“Not only is the airport sustainably designed, but aesthetically it takes inspiration from the forms of the surrounding desert, the green oasis and the sea.

“The roof shell, which Reem Emirates Saudi will deliver, typifies this, with dune-like pods radiating out from the centre, providing an arresting welcome as guests first arrive to the Red Sea from above.”

According to RSG, the airport design will include shaded areas and natural ventilation that minimises reliance on air conditioning.

It will, it says, feature five mini-terminals, which allow areas to be closed during slower activity periods, curbing the need to air-condition all sections and waste energy.

At the same time, the entire airport will be run by renewable energy, supporting RSG’s ambition to usher in a carbon-neutral, net-zero era for airport design and operations.

Designed by international architecture firm Foster + Partners, the new gateway is on track to welcome its first passengers in 2023.

The globally renown architect, states: “The new Red Sea Airport has been inspired by the forms of the desert, the green oasis and the sea, removing the usual hassle associated with travel by providing a tranquil and memorable experience for passengers from the moment they arrive.

“The design of the terminal aims to bring the experience of a private aircraft terminal to every traveller by providing smaller, intimate spaces that feel luxurious and personalised. The form of the roof shells cantilevers on the landside and airside to provide shade to the passengers.

“An internal green oasis with an indigenously planted garden forms a green focus, creating a relaxed, resort-like atmosphere within the airport terminal. The airport will be powered by 100% renewable energy.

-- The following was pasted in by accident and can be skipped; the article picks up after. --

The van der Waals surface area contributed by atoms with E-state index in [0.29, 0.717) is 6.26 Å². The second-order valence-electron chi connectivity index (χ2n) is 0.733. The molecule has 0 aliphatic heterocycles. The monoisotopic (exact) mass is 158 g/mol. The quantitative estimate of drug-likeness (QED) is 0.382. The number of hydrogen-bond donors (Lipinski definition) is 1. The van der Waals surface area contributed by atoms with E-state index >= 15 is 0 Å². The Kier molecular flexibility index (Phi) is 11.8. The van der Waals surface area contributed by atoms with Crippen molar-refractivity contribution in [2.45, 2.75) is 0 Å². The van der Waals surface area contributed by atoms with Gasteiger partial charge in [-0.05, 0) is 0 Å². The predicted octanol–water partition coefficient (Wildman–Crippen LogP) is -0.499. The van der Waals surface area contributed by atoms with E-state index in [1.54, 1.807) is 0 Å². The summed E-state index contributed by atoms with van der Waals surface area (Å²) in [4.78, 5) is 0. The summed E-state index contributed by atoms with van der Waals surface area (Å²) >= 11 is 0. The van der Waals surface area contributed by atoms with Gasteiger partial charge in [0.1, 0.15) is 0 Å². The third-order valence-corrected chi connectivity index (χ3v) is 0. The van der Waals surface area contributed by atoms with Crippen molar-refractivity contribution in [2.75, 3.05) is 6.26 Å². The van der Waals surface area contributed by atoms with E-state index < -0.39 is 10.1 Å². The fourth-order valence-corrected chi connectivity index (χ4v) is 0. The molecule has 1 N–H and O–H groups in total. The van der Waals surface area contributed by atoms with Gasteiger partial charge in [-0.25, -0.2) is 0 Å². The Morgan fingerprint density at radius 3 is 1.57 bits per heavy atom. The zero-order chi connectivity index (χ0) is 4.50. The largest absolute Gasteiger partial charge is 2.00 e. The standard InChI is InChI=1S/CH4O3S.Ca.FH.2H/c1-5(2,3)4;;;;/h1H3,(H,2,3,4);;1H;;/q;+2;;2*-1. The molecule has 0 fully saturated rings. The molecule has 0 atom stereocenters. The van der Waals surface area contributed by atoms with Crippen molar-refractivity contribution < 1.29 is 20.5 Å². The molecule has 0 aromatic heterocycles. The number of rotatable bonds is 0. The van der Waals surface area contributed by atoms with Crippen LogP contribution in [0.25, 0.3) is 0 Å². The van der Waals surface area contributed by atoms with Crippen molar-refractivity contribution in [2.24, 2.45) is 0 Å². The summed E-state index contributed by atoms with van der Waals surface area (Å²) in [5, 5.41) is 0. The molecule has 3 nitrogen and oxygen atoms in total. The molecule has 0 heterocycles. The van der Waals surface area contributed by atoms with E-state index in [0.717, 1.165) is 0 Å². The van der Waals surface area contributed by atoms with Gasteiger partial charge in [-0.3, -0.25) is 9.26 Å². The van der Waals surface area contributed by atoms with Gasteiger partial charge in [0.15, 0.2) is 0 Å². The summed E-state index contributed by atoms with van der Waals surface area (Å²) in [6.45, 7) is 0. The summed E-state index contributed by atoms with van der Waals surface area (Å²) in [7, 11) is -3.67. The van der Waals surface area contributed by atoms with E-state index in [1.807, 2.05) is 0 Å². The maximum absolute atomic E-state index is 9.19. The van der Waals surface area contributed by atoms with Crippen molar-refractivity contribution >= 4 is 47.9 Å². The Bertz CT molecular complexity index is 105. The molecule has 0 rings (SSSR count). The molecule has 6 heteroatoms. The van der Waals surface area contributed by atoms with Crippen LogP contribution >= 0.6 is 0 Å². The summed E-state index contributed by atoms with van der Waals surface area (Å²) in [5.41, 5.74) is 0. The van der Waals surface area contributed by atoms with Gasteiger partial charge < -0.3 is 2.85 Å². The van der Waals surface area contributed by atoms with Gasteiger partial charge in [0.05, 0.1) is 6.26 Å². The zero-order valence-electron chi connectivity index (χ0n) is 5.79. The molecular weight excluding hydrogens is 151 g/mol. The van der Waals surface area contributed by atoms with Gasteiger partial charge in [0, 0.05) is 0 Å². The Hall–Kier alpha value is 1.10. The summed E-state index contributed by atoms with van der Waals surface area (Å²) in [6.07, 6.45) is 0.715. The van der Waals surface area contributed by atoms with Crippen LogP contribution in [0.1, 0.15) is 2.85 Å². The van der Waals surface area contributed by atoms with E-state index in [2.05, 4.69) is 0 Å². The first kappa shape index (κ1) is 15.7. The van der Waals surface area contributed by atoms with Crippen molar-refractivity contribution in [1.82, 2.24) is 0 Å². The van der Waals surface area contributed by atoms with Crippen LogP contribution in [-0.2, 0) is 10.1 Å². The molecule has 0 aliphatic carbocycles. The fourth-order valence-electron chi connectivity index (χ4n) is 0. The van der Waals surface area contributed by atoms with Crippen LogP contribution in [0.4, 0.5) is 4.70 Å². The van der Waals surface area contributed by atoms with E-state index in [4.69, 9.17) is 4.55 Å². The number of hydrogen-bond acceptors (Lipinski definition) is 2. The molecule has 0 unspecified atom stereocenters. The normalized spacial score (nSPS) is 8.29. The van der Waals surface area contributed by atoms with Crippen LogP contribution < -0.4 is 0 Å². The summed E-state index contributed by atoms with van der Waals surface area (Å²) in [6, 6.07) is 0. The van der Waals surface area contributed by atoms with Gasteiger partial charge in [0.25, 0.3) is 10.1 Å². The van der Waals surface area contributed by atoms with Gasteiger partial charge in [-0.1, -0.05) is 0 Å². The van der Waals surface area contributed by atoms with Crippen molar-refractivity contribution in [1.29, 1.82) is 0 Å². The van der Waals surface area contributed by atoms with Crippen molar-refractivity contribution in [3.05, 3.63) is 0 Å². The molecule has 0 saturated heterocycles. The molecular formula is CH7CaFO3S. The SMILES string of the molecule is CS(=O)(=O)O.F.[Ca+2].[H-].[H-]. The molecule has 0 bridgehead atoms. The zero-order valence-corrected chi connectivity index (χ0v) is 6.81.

“The arrival experience is about speed of processing passengers, while welcoming them to their destination along with giving them a first impression of the Red Sea Experience. Upon arrival, passengers follow the natural spatial flow down through the lush oasis landscape towards the Welcome Centre, where they are met and welcomed to the Red Sea Resort.

“All security and immigration checks are dealt with speedily and the checked-in baggage is sent to the resorts directly. The centre offers an immersive experience of the highlights at the resort, giving visitors a flavour of what is to come.

The departure sequence is generally longer than the arrival experience, so the spaces are designed for longer waiting times with larger, more relaxed spaces. The five departure suites are arranged as a series of pods to allow an easy transition from cars to plane.

“Passengers are dropped off outside the terminal and quickly enter one of the departure pods which feature spas and restaurants enveloped in a relaxed atmosphere. The baggage is loaded onto the aircraft directly after being checked-in at the resort.”

The airport is initially expected to handle a few thousand passengers per annum before welcoming up to one million domestic and international tourists per year by 2030.

Riyadh’s King Khaled International Airport has celebrated the official opening (pictured above) of its refurbished Terminal 3 and 4 to meet rising demand for air travel to the Kingdom of Saudi Arabia and across the globe.

The terminals, opened in time for football’s World Cup tournament in neighbouring Qatar, will better equip the gateway to accommodate strong traffic growth this year, with passengers numbers now close to 2019 levels.

Between them the terminals have 14 air bridges, over 100 check-in counters and are capable of handling more than 5,000 passengers per hour.

Mohammed bin Abdullah Al-Maghlouth, CEO of Riyadh Airports Company, said: “Our growth plan will see us enhancing the airport’s capacity and upgrading the services provided to travellers from around the world.”

While Saudi Arabia’s Minister of Transport and Logistics, Saleh bin Nasser Al-Jasser, noted: “We will continue to work to raise the capacity in the Kingdom’s airports and improve the passenger experience in order to achieve the goals of the national strategy for transport and logistics services in accordance with the Kingdom’s Vision 2030.”